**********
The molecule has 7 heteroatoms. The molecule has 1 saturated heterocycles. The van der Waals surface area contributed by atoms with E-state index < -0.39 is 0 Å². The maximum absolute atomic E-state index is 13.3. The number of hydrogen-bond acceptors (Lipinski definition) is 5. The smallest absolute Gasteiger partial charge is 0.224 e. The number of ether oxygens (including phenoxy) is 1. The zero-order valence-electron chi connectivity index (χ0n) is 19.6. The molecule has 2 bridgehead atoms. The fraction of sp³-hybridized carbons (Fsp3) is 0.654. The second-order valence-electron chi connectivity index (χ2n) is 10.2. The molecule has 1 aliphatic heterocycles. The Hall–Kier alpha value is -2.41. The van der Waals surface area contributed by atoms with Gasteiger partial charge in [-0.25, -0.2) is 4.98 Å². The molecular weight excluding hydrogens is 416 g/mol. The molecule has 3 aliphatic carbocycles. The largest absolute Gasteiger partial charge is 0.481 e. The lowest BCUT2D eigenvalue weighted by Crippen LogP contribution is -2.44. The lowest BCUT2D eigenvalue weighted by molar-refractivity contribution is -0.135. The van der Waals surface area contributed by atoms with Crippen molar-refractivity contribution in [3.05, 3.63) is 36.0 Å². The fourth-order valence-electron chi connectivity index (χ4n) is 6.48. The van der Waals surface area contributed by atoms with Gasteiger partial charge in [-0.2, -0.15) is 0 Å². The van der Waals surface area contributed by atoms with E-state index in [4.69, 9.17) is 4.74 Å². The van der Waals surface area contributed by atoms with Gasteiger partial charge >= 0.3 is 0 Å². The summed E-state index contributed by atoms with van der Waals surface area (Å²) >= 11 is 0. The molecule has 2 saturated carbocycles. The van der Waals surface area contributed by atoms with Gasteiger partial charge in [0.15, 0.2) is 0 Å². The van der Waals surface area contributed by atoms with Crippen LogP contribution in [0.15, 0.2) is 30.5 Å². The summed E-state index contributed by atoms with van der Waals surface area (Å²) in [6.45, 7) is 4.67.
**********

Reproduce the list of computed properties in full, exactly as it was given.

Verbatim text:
The molecule has 7 heteroatoms. The molecule has 1 saturated heterocycles. The van der Waals surface area contributed by atoms with E-state index < -0.39 is 0 Å². The maximum absolute atomic E-state index is 13.3. The number of hydrogen-bond acceptors (Lipinski definition) is 5. The smallest absolute Gasteiger partial charge is 0.224 e. The number of ether oxygens (including phenoxy) is 1. The zero-order valence-electron chi connectivity index (χ0n) is 19.6. The molecule has 2 bridgehead atoms. The fraction of sp³-hybridized carbons (Fsp3) is 0.654. The second-order valence-electron chi connectivity index (χ2n) is 10.2. The molecule has 1 aliphatic heterocycles. The Hall–Kier alpha value is -2.41. The van der Waals surface area contributed by atoms with Gasteiger partial charge in [-0.25, -0.2) is 4.98 Å². The molecular weight excluding hydrogens is 416 g/mol. The molecule has 3 aliphatic carbocycles. The largest absolute Gasteiger partial charge is 0.481 e. The lowest BCUT2D eigenvalue weighted by Crippen LogP contribution is -2.44. The lowest BCUT2D eigenvalue weighted by molar-refractivity contribution is -0.135. The van der Waals surface area contributed by atoms with Crippen molar-refractivity contribution in [3.05, 3.63) is 36.0 Å². The fourth-order valence-electron chi connectivity index (χ4n) is 6.48. The van der Waals surface area contributed by atoms with Gasteiger partial charge in [-0.2, -0.15) is 0 Å². The van der Waals surface area contributed by atoms with E-state index in [4.69, 9.17) is 4.74 Å². The van der Waals surface area contributed by atoms with Gasteiger partial charge >= 0.3 is 0 Å². The summed E-state index contributed by atoms with van der Waals surface area (Å²) >= 11 is 0. The molecule has 2 saturated carbocycles. The van der Waals surface area contributed by atoms with Gasteiger partial charge in [0.15, 0.2) is 0 Å². The van der Waals surface area contributed by atoms with Crippen LogP contribution in [0.15, 0.2) is 30.5 Å². The summed E-state index contributed by atoms with van der Waals surface area (Å²) in [6.45, 7) is 4.67.